The GoCube will look familiar. A cube where each face can be turned and the goal is to scramble it up and rotate your way back to the solution: Each face showing just one color.
But while the idea behind it and even the color scheme are replicas of the famous Rubik’s Cube, my creaky old version of that 80s icon has nothing on this more modern rendition.
For one thing, the faces on a GoCube turn with silent, gliding ease. It’s a true treat to turn its faces, especially compared to my noisy Rubik’s Cube.
For another, the GoCube has Bluetooth. And you can sync it up to an app on the mobile device of your choice. This allows for what still feels a bit like magic even when I can speculate how it’s done — you turn a face on your GoCube, and the virtual version on your screen turns its face as well.
My 7.5-year-old daughter and I were both excited to try it out. If I ever knew how to solve a Rubik’s Cube, it’s been decades. And my daughter has been fidgeting with my old one a lot lately. So it was perfect timing for our family when GoCube offered one for review.
Once you’ve opened it up — mine had a good chunk of charge on it out of the box — the app on the phone walks you through syncing your device to the cube and then drops you into the Academy screen where you’ll learn, step by step, how to actually solve a puzzle that has vexed countless numbers of people.
My daughter watched attentively, cube in hand, as the app first introduced the notation it would use. If she made a mistake, the app would show her. Then it taught her the right-hand rule that is pivotal to the particular algorithm it teaches you, common for beginners, where you build up the solved cube layer by layer. Within a few minutes of sitting down with the app, she looked at the whole white face in amazement. “I’ve never been able to get a single face by myself before.” A bit more that morning, and a bit more the next day, and she had followed the instructions to produce a fully solved cube, looking at me in amazement as it flashed lights at her in congratulations. Because the GoCube and the app can talk to each other, any mistake would cause a notice on the app. If she got too far astray while solving, the app would walk her through the turns needed to get the physical cube back where it needed to be.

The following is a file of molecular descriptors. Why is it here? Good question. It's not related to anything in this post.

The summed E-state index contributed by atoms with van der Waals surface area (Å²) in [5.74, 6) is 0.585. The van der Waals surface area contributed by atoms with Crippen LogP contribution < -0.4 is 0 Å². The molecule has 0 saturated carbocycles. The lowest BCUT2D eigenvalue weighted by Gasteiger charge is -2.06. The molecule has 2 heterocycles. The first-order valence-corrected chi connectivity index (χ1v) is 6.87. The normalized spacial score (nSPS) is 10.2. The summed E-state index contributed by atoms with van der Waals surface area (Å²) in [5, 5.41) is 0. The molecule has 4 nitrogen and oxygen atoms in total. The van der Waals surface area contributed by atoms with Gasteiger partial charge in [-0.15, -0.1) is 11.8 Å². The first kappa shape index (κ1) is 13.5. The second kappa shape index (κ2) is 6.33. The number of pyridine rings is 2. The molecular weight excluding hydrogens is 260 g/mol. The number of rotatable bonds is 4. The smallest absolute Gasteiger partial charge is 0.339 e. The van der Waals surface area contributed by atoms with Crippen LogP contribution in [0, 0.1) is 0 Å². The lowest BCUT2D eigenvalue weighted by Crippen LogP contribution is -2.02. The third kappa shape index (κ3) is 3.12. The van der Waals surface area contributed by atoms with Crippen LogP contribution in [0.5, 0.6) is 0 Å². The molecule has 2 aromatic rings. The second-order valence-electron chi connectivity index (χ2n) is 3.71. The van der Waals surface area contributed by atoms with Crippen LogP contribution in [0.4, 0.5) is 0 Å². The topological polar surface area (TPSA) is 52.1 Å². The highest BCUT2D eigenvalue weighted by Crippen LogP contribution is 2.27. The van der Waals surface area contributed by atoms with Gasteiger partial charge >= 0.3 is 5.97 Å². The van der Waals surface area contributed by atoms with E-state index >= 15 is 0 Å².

If you have to revisit a step in the sequence, either because you’ve scrambled your GoCube again or you want to transfer knowledge to a Rubik’s Cube, you can go back into the Academy and relook at individual steps, though the images were a bit squished on my phone — it was hard to see which direction arrows were facing, for instance. My daughter was content to solve the cube once; I took the time to go through their academy repeatedly until I had memorized the various algorithm steps and can reliably get a scrambled cube back to its solved state. But if you’ve got a fully scrambled GoCube, you can tell the app what it looks like and it will get you the shortest solution.
While the layer-by-layer algorithm will solve a cube, you won’t set any speed records with it. But the GoCube app offers a range of exercises and daily challenges that will give you a deeper appreciation for the mathematics underlying the puzzle that will help you find faster paths to solving. From turning your cube like a 3d maze to solving to particular patterns or pictures, you’ll find a lot of replay value long after you can reliably get all the colors in place. Even when they teach you the right-hand-move sequence, they give you a tip for doing it faster, helped along by the GoCube’s turning motion.
If you or your kids want to become masters of this particular puzzle, the GoCube will get you there and beyond.
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